New Hampshire Considers Franchise Model for Marijuana Legalization


Franchise Model Marijuana: A Budding Approach to Cannabis Legalization

If you’re anything like me, the topic of cannabis legalization has likely crossed your mind more than once. In recent years, we’ve seen a shift in attitudes and policies towards cannabis across the United States. New Hampshire, in particular, has been exploring some interesting avenues for making cannabis more accessible to adults while maintaining safety and control. One such approach that’s generating buzz is the “Franchise Model” for marijuana legalization.

What’s the Buzz About?

So, you might be wondering, what exactly is this “Franchise Model” for marijuana, and how does it work? Well, let me break it down for you. Imagine the New Hampshire Liquor as the franchisor, and private businesses as the franchisees. In this scenario, the takes on the role of handling the administration and marketing of adult-use marijuana, while the nitty-gritty of retail operations falls into the capable hands of private owners. It’s a bit like what you see with nationwide chains like McDonald’s and Dunkin’ Donuts.

The Look and Feel of Cannabis

Now, you might be thinking, “What about the look and feel of these cannabis stores?” Good question! The state would oversee and organize the aesthetics and safety aspects of selling cannabis products, ensuring that everything is up to snuff. After all, we want this to be a seamless experience for both consumers and businesses.

The Financial Nitty-Gritty

Of course, it wouldn’t be a discussion about cannabis without touching on the financial side of things. Under this proposed model, retail operators would need to fork over 15 percent of their gross monthly sales to the state. It’s a way for New Hampshire to get its piece of the pie while still allowing private businesses to thrive.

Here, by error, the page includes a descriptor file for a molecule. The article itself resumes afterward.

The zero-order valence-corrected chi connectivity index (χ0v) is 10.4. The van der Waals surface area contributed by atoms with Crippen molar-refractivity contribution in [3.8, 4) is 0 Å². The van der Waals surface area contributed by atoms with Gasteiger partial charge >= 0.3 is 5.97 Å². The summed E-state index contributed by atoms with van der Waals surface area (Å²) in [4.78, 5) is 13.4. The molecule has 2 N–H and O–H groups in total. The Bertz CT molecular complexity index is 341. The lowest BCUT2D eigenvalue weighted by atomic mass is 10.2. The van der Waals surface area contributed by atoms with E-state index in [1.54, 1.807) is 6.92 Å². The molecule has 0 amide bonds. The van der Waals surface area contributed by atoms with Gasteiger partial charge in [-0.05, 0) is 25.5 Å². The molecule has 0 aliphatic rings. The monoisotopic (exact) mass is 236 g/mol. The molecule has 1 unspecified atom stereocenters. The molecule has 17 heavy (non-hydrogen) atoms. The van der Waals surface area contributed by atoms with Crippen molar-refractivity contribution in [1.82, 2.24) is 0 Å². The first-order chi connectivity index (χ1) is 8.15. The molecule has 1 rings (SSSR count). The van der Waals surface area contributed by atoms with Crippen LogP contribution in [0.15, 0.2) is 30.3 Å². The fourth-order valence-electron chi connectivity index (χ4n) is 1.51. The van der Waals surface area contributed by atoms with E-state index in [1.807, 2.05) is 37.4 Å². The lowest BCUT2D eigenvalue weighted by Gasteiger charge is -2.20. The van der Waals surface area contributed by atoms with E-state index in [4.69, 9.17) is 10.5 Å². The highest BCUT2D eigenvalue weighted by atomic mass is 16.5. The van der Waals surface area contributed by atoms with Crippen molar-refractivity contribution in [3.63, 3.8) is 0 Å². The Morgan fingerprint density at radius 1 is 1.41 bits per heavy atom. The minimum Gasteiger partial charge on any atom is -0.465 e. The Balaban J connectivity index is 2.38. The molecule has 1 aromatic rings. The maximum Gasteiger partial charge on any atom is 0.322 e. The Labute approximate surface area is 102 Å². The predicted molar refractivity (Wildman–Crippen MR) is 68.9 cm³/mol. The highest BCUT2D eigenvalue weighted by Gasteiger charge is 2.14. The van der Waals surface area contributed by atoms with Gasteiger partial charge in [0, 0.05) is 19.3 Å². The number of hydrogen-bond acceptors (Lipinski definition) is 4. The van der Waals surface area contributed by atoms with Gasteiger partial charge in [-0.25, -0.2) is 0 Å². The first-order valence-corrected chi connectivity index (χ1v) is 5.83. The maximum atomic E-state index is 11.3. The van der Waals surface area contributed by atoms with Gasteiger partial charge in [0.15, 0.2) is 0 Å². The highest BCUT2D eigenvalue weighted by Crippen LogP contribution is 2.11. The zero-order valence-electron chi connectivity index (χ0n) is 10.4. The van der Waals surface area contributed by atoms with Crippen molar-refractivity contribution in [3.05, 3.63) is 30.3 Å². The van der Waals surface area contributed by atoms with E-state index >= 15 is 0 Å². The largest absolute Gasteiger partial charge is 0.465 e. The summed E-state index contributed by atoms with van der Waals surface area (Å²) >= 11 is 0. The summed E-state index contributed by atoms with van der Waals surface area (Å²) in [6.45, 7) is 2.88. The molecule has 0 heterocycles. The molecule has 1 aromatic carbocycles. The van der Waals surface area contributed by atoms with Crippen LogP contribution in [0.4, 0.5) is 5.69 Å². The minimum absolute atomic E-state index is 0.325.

Getting the Governor on Board

Now, remember, this is not a one-sided conversation. The folks behind this franchise model have been in touch with Chris Sununu. They’ve kept him in the loop about their plan and are even testifying before the relevant committee. However, it’s important to note that the New Hampshire Liquor Commission is not taking a position on this; they’re simply here to provide information and expertise.

The Commission in Charge

Speaking of committees, there’s a 17-member body called the “Commission to Study with the Purpose of Proposing Legislation, State-Controlled Sale of Cannabis and Cannabis Products.” Quite a mouthful, right? This group has until December 1 to evaluate different approaches to cannabis regulation and draft a legalization bill to present to lawmakers next year.

Diverse Perspectives at Play

This commission is not short on diversity. It includes lawmakers from both the House and Senate, professionals from various fields, and representatives from , law enforcement, and civil rights interests. The goal? To create a comprehensive approach to cannabis legalization in New Hampshire.

What’s on the Table?

Now, let’s talk about what’s on the table. The commission is looking at several key factors:

  • Allowing the state to control distribution and access.
  • Keeping marijuana out of the hands of minors and away from schools.
  • Regulating the marketing and messaging surrounding marijuana sales.
  • Preventing the oversaturation of marijuana retail establishments (no “marijuana miles” here!).
  • Giving municipalities the power to limit or prohibit marijuana retail.
  • Reducing multi-drug use.
  • Avoiding additional to remain competitive.

Comparing Notes

In their first meeting, commission members received a side-by-side comparison of two state-run legalization that have been circulating in the legislature. It’s like doing your homework before tackling a big project. They’ve got some existing legislation to work from.

Leadership Shuffle

As with any group, leadership roles can change. Initially, Senator Daryl Abbas was named chairman of the commission, and pro-legalization Senator Becky Whitley was appointed clerk. However, at the second meeting, Senator Whitley handed the clerk baton to Senator Timothy Lang. It’s all part of the process.

Looking Ahead

What’s next on the horizon? The commission’s upcoming meeting on October 5 will feature officials from the state Department of Health and Human Services and the attorney general’s office. They’ll be diving into how the franchise proposal might impact the state’s existing medical marijuana and New Hampshire’s stance under federal prohibition.

A Shift in Perspective

This franchise model is turning heads in New Hampshire. It represents a significant departure from the previous plan of exclusively selling marijuana through state-run stores, which Governor Sununu had supported. It’s a change that has advocates and observers excited, with many eager to explore this new approach further.